According to a recent study conducted by Forrester Research Inc., 192 million consumers in the U.S. alone will shop online in 2016 – a number that’s up a whopping 15 percent from 167 million in 2012. However, an even more interesting statistic shows each of those shoppers will spend more on average, adding up to $1,738 online, a rise of 44 percent from $1,207 in 2012. This article explores why this is happening and what’s in store for future online shoppers. We’ll also talk about what the brick and mortar retailers plan to do in the face of this Internet spending spree.
The rise of online shopping
A decade ago, you online shoppers could be characterized somewhat narrowly – young, well-educated, tech-savvy, and with relatively high incomes. Now, a wide range of consumers shop online. One reason is that people are becoming more tech-savvy – the Internet is a part of their everyday lives, so making purchases online isn’t daunting. Not only that, but it has plenty of perks: inexpensive prices and easy price comparison, broad selection, convenience, and product reviews on demand to ensure you get a quality product.
What’s the future of online shopping?
With more customers using smartphones and tablets, the future of shopping is likely to be mobile, too. 2012 has been a hot year for the tablet, even during a slow economy, with the technology research firm Gartner predicting that nearly 120 million of these devices will be sold globally by the year’s end, almost double the number sold in 2011. By 2014, some estimate a full 40% of Americans will use a tablet.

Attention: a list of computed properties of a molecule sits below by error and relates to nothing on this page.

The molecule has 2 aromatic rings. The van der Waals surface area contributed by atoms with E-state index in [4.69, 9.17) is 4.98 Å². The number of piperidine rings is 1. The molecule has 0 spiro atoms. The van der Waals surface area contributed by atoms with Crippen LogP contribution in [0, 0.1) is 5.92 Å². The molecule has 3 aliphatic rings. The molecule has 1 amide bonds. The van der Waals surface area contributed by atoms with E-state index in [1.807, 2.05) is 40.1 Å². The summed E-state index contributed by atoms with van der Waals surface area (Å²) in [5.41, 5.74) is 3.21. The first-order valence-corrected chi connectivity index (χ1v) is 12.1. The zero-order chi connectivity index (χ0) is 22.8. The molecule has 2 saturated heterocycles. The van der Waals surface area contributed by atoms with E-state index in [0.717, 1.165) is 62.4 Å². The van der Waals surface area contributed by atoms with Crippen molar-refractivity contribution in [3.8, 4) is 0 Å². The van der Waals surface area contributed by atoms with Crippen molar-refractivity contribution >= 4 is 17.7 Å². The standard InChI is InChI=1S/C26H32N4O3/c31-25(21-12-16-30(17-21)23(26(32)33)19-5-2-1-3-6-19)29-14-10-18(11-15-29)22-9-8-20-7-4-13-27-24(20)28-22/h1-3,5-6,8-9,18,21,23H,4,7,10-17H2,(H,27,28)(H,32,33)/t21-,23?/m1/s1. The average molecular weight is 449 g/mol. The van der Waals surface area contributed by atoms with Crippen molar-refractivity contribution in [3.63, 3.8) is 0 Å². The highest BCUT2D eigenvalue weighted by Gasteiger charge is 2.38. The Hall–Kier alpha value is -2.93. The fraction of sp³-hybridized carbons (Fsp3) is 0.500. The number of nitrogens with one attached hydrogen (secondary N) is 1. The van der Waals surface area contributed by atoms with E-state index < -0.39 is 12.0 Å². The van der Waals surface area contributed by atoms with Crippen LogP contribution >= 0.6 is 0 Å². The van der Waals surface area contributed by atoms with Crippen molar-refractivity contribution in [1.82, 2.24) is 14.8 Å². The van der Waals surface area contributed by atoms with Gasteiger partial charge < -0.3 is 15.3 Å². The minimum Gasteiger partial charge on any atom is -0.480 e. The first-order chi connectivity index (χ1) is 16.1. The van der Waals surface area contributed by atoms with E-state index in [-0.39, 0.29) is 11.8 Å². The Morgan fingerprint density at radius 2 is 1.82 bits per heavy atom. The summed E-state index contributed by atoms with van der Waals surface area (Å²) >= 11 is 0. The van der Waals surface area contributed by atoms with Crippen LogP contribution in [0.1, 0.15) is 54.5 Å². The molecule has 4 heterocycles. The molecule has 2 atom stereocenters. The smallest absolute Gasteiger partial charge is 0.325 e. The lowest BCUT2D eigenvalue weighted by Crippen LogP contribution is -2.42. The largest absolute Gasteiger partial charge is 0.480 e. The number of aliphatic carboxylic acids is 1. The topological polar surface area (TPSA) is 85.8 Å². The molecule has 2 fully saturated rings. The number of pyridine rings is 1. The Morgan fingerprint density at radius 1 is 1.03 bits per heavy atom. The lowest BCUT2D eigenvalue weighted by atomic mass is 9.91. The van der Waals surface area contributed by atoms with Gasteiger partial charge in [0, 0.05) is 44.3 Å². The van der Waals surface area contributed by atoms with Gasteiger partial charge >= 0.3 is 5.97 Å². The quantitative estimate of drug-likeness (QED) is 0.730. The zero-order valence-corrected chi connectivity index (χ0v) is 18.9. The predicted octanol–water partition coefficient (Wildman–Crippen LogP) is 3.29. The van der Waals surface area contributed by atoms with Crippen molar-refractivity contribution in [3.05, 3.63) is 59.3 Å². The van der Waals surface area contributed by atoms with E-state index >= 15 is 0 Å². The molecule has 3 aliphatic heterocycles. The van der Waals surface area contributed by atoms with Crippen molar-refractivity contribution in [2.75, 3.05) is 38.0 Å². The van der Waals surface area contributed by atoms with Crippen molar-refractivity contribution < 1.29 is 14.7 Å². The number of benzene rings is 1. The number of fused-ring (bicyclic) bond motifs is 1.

Companies will have to respond to this trend, ensuring customers have positive mobile shopping experiences. These figures also mean shopping will likely become even more flexible – rather than being restricted to a brick and mortar store or a computer, consumers will be able to shop from virtually anywhere through highly-portable technology.
How are brick and mortar retailers responding to the ecommerce trend?
Those at the helm of major retailers realize that online shopping is a trend that won’t go away. One option is to fight it, an approach that most executives consider futile. Instead, many are embracing the reality of online shopping and changing business practices to reflect consumer demand.
For example, many major retailers now offer quick and easy in-store web pick-up and return, giving customers the opportunity to buy online for cheap, but still get their product in the same day. Some even give customers the option to pay for items selected online in cash at the store, a perk that online-only companies don’t offer.
But brick and mortar stores need to be more than convenient to compete with online shopping websites; they need to be inexpensive, too. After all, cost-effectiveness is one of the main reasons customers buy online. In response, many stores with an offline and online presence offer their online shoppers free shipping. They’re also starting to slash in-store prices; in late 2012, one major retail store specializing in technology plans to reduce prices in-store to match internet rates.
While the details of online shopping’s development remains to be seen, the fact remains: it’s here to stay. Those on the digital side will have to adapt for changing technologies, especially mobile and tablet devices, and brick and mortar stores will have to continue changing how they run to meet customers’ Internet-shaped expectations.
Kelly Rustin contributed this guest post for CheapSally.com. Kelly considers herself a shopping extraordinaire as she loves hunting down the best deals. She is also a freelance writer. Find out more about ZooStores.com deals.